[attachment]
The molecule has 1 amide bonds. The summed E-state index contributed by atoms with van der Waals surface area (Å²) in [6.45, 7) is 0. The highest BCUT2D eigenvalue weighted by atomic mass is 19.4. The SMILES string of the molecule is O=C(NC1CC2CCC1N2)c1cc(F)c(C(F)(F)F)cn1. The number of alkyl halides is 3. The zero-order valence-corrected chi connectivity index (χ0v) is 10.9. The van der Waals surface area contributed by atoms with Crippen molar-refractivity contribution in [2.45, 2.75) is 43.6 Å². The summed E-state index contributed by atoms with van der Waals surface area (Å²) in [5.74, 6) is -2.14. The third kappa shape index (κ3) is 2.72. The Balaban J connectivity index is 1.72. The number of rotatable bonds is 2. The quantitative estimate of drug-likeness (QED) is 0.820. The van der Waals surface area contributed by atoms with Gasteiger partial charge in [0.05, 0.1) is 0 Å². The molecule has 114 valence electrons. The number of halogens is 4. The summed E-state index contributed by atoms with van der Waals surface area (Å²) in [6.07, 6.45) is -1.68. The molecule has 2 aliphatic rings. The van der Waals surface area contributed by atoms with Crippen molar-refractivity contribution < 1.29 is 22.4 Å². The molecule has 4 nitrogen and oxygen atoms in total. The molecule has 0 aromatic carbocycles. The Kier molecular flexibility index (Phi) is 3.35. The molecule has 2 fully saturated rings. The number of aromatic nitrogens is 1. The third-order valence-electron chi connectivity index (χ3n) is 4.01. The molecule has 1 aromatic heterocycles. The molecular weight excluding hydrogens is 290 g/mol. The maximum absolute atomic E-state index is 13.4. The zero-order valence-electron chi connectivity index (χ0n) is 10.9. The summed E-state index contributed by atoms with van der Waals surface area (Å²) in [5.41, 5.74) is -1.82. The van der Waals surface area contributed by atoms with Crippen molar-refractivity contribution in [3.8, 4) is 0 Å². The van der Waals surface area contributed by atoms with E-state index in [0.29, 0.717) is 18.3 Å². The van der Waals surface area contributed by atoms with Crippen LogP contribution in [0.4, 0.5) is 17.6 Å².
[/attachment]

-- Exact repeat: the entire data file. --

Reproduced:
The molecule has 1 amide bonds. The summed E-state index contributed by atoms with van der Waals surface area (Å²) in [6.45, 7) is 0. The highest BCUT2D eigenvalue weighted by atomic mass is 19.4. The SMILES string of the molecule is O=C(NC1CC2CCC1N2)c1cc(F)c(C(F)(F)F)cn1. The number of alkyl halides is 3. The zero-order valence-corrected chi connectivity index (χ0v) is 10.9. The van der Waals surface area contributed by atoms with Crippen molar-refractivity contribution in [2.45, 2.75) is 43.6 Å². The summed E-state index contributed by atoms with van der Waals surface area (Å²) in [5.74, 6) is -2.14. The third kappa shape index (κ3) is 2.72. The Balaban J connectivity index is 1.72. The number of rotatable bonds is 2. The quantitative estimate of drug-likeness (QED) is 0.820. The van der Waals surface area contributed by atoms with Gasteiger partial charge in [0.05, 0.1) is 0 Å². The molecule has 114 valence electrons. The number of halogens is 4. The summed E-state index contributed by atoms with van der Waals surface area (Å²) in [6.07, 6.45) is -1.68. The molecule has 2 aliphatic rings. The van der Waals surface area contributed by atoms with Crippen molar-refractivity contribution < 1.29 is 22.4 Å². The molecule has 4 nitrogen and oxygen atoms in total. The molecule has 0 aromatic carbocycles. The Kier molecular flexibility index (Phi) is 3.35. The molecule has 2 fully saturated rings. The number of aromatic nitrogens is 1. The third-order valence-electron chi connectivity index (χ3n) is 4.01. The molecule has 1 aromatic heterocycles. The molecular weight excluding hydrogens is 290 g/mol. The maximum absolute atomic E-state index is 13.4. The zero-order valence-electron chi connectivity index (χ0n) is 10.9. The summed E-state index contributed by atoms with van der Waals surface area (Å²) in [5.41, 5.74) is -1.82. The van der Waals surface area contributed by atoms with Crippen molar-refractivity contribution in [3.8, 4) is 0 Å². The van der Waals surface area contributed by atoms with E-state index in [0.29, 0.717) is 18.3 Å². The van der Waals surface area contributed by atoms with Crippen LogP contribution in [0.4, 0.5) is 17.6 Å².